Daniel Levy has welcomed in the Ringling Brothers. Jose Mourinho is the Greatest Show on Earth. He asked for this. Things are about to change in North London.

Jose Mourinho appointed new Tottenham manager

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Jose Mourinho has been appointed the new head coach of Tottenham Hotspur, set to take over less than 12 hours after Mauricio Pochettino was fired on Tuesday, the club confirmed in a statement early on Wednesday.

[ MORE: Pochettino paid the price for Levy’s mistakes ]

Mourinho was the first name linked to the newly vacant managerial post at Tottenham Hotspur Stadium, and chairman Daniel Levy wasted no time whatsoever. Given his expedient appointment, Mourinho is likely to take Wednesday’s training session and be in the dugout when Tottenham visit West Ham United on Saturday (Watch live, 7:30 a.m. ET, on NBCSN and NBCSports.com).

The former Chelsea, Manchester United and Real Madrid (among others) manager has signed a three-and-a-half-year contract which will run through the 2022-23 season. Levy described Mourinho as “one of the most successful managers in football.”

“In Jose we have one of the most successful managers in football. He has a wealth of experience, can inspire teams and is a great tactician. He has won honors at every club he has coached. We believe he will bring energy and belief to the dressing room.”

Mourinho, on his appointment: “I am excited to be joining a club with such a great heritage and such passionate supporters. The quality in both the squad and the academy excites me. Working with these players is what has attracted me.

What did we learn about USMNT during Nations League?

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The inaugural Nations League group stage is complete, and the U.S. men’s national team managed to finish top of Group A (on the final day of play) and secure its place in the semifinals next June.

[ MORE: USMNT cruises past Cuba to reach Nations League semis ]

So, what did we learn from the final four (semi-competitive) games of 2019?

No matter the competition, the chance creation isn’t there

Inevitably, eventually, the USMNT ends up attacking its opponents in one of two ways: with long, direct balls up to the forward line, or exclusively through wide attackers and constant crosses into the box. In beating Canada and Cuba by a combined score of 8-1 during this international window, Gregg Berhalter’s team relied almost exclusively on these “tactics.” Predictably, it’s also the default setting when facing tougher competition, such as Mexico and Uruguay earlier in 2019.

Neither of those plans are bad plans, per se, only neither of those plans are what the federation has pursued as its stated goal for the last decade: possession-based soccer featuring ample chance creation from midfield.

Five coaches have taken charge of the USMNT this decade, all with varying levels of promising the above stylistic improvements. Upon completing the USMNT’s final game of the decade, it’s fair to say that all five failed.

The worst part of all is that the presence of Christian Pulisic hardly cures anything. Sure, he’s the craftiest attacking player the U.S. has ever produced, but even a primary playmaker like Pulisic requires a stable midfield behind him to filter the ball upfield and give him a stage on which to perform. Weston McKennie was stellar against Canada on Friday, but he’s proven that, at just 21 years old, he can’t be counted on to that degree game in and game out.

The good news: they’re both 21 years old and have north of 50 caps between them. One day — and it could come soon — everything should click for each of them, at which point we could see them move to operate at a totally different level.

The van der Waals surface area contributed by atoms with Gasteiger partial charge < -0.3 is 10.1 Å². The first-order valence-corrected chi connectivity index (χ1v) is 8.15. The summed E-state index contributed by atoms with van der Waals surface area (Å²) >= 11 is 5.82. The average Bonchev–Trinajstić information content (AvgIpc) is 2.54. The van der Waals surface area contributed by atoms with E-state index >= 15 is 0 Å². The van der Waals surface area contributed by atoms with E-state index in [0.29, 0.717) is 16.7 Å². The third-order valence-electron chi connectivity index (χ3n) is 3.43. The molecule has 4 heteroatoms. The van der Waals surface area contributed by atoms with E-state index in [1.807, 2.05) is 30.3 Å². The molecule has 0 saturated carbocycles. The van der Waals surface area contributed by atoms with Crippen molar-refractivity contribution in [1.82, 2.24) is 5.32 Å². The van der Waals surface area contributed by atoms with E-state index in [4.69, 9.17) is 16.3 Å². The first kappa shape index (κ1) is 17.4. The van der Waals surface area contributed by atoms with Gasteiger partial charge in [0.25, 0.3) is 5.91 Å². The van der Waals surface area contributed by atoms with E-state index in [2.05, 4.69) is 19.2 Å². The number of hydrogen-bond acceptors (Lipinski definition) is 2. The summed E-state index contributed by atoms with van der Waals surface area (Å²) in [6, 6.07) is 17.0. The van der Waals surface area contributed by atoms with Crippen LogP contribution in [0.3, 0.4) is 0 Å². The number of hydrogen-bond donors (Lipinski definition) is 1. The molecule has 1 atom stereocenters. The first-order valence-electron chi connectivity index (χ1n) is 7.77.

The full backs are suddenly a bright spot

Perhaps it’s a tad hasty to claim the full backs are trending positively, but the current crop of right backs sure looks deeper and more talented than ever before. Sergiño Dest chose to play for the USMNT and is now cap-tied, Reggie Cannon is coming along nicely, and DeAndre Yedlin has proven himself, at the very least, a non-problem plenty of times.

That’s three more reliable full backs than the USMNT has had since Steve Cherundolo retired in 2012. Unfortunately, they all play on the same side of the field.

Tim Ream and Daniel Lovitz, who started at left back  don’t inspire the most confidence or excitement at left back, but perhaps a defense-first option is the way to go given the attacking instincts of all three players on the opposite side.

If Berhalter has truly settled on John Brooks and one of Aaron Long or Matt Mizaga as his starting center backs, then the USMNT heads into 2020 with a relatively stable, non-fluid situation along the backline since… maybe the 2010 World Cup.

Small victories, but victories nonetheless.

USMNT cruises past Cuba to reach Nations League semis (video)

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The U.S. men’s national team ticked all the boxes — most notably, the one reading “win and advance” — in its 4-0 victory over Cuba to reach the semifinals of the inaugural CONCACAF Nations League as the winners of Group A.

[ MORE: Miami and Nashville stock rosters in expansion draft + trades galore ]

Jordan Morris continued his scintillating late-season surge, carrying over his red-hot form for MLS Cup winners Seattle Sounders, and scored his second and third goals of the current international break to put the game out of reach before halftime. Josh Sargent also scored twice, once in each half.

The goals started extremely early and showed little sign of letting up from there. Josh Sargent put the Yanks ahead in the 36th… second. A mass scramble ensued after Paul Arriola crossed the ball into the six-yard box and Sargent got the final touch to tally his fourth senior goal.

Morris got the USMNT’s second in the 26th minute, when he tucked home a simple one-on-one chance set up by Jackson Yueill’s diagonal ball into the box, with a bit of help from Weston McKennie’s head.

Morris got his second of the game 13 minutes later, once again the result of a penalty-area scramble and a bit of pinball in the box. Aaron Long took two chances to get the ball across the face of goal, and once he finally did it looped over the goalkeeper’s head and found Morris crashing the back post. The ball appeared goal-bound without a touch from Morris, but better safe than sorry.

Sargent finished the scoring and bagged his second of the game, and the fifth of his international career, off a clever backheel by Tyler Boyd in the 66th minute. McKennie crossed the ball from right to left, overhitting it just a bit, but Boyd was able to touch it before crossing the endline and find Sargent in all kinds of space atop the six-yard box. He took the chance with his left foot and left very little to doubt.

The result sent the USMNT miles ahead of Canada in the final group standings. Despite finish tied on nine points, the Americans finished with a +12 goal differential compared to their northern neighbors’ +6.